Last Updated: November 14, 2019
Getting together with the whole family to celebrate Thanksgiving gives you the perfect opportunity to observe aging parents’ behavior and discuss how to help.
As families mature, children begin to have children of their own. This can make it difficult to get everyone together regularly to discuss important family matters. For this reason, a lot of adult children reserve the assisted living discussion for the holiday season. In fact, many individuals first notice Mom or Dad’s strange behavior during this time as well. If you, like so many other family members, want to approach the topic of more comprehensive senior care over cranberry sauce and pumpkin pie, or after local harvest festivals, it’s important that you understand how to do so sensitively and effectively. This guide explores signs it’s time to have the discussion and appropriate ways to bring it up on Thanksgiving day.
It’s understandable that many caring individuals do not want to bring up senior care during the national Thanksgiving Day Parade or over a feast of turkey and green bean casserole. However, for many families, the federal holiday on the fourth Thursday in November is the only time to do so. Many family members head to their in-laws for Christmas and to friends’ houses for the New Year. If you’re feeling guilty about celebrating Thanksgiving 2019 in this fashion, you can reassure yourself and others by reminding yourself why you want to have the talk in the first place. Below are six signs you may have noticed that led you to your decision.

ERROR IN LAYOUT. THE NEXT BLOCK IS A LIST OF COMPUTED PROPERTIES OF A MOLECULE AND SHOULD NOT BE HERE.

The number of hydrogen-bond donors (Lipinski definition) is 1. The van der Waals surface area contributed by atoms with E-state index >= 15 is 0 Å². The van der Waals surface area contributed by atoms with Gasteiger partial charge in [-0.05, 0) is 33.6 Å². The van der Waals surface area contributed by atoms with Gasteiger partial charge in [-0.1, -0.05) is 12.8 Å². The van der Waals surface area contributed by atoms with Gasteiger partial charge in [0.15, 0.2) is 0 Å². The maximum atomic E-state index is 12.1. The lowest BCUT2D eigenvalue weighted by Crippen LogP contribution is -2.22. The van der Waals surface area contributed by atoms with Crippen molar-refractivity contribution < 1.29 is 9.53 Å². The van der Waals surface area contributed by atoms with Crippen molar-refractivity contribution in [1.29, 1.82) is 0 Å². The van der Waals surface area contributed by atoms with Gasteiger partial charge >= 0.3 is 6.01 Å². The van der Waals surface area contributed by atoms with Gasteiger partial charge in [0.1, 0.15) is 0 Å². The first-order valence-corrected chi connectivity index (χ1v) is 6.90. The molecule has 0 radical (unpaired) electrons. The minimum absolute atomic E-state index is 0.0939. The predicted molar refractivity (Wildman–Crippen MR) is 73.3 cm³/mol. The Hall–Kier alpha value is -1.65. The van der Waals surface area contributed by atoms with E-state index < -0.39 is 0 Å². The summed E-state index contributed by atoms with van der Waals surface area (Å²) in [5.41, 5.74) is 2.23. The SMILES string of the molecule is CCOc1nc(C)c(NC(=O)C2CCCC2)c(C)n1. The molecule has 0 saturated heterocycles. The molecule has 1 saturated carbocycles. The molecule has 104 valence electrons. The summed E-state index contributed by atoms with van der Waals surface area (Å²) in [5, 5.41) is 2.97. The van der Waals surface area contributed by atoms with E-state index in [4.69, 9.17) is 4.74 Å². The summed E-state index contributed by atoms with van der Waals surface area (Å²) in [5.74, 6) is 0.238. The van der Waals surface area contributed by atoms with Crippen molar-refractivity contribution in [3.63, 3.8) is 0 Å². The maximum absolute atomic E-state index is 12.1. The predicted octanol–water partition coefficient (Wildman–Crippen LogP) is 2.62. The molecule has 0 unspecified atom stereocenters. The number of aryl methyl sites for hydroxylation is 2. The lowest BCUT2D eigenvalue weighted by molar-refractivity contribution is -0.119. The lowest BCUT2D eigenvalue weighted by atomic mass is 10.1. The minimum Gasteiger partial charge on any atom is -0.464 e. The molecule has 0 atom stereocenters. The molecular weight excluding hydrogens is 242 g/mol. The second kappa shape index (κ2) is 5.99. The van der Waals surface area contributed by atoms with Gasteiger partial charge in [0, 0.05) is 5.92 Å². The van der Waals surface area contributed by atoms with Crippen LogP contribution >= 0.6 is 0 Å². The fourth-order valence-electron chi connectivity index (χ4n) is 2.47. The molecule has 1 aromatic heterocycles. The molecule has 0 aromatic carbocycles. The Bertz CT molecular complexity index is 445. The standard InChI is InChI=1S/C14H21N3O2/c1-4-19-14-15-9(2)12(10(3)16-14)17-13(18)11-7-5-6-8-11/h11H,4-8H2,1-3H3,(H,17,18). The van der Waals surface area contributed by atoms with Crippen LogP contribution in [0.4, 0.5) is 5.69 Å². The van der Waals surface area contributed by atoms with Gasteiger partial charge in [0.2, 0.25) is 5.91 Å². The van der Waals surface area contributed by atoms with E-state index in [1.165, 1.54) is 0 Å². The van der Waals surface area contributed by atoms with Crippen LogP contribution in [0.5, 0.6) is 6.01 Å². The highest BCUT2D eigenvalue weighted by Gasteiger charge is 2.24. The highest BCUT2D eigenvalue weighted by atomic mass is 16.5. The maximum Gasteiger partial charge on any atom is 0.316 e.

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For many families, there is no sudden warning sign that senior care is necessary. Rather, indicators appear gradually.1 Your mother may miss her doctor’s appointment without calling first to cancel, something she has never done before. Your father may fail to take his heart medication several days in a row. You may notice that your elderly parent has lost weight and that his or her fridge is almost empty. Each of these signs may prompt you to take over small tasks, such as scheduling, medication management, grocery shopping, and cooking. What if it gets to the point where the one or two chores you took over later turn into several? Or what if you spend just as much time caring for your parent as you do yourself or your young children? These are signs it may be time to discuss assisted living.
If your loved one’s escalating needs are causing you to feel stressed or even resentful toward your parent, it may have gotten to the point where more comprehensive care is necessary. Though it is natural to want to care for an elderly loved one, it should not interfere with your emotional health, relationships or life.
Aggressive behavior toward loved ones and caregivers is one of the most common signs of dementia. Aggression is not healthy for anyone, and it may cause family members and caregivers to become angry or anxious. If the hostile behavior becomes more frequent, professional care may be necessary. If your loved one’s aggressive behavior only occurs in the evening hours, he or she may have sundowner’s syndrome. This syndrome is characterized by agitated behavior that becomes more pronounced later in the day. Like aggression, it is common in individuals who live with dementia.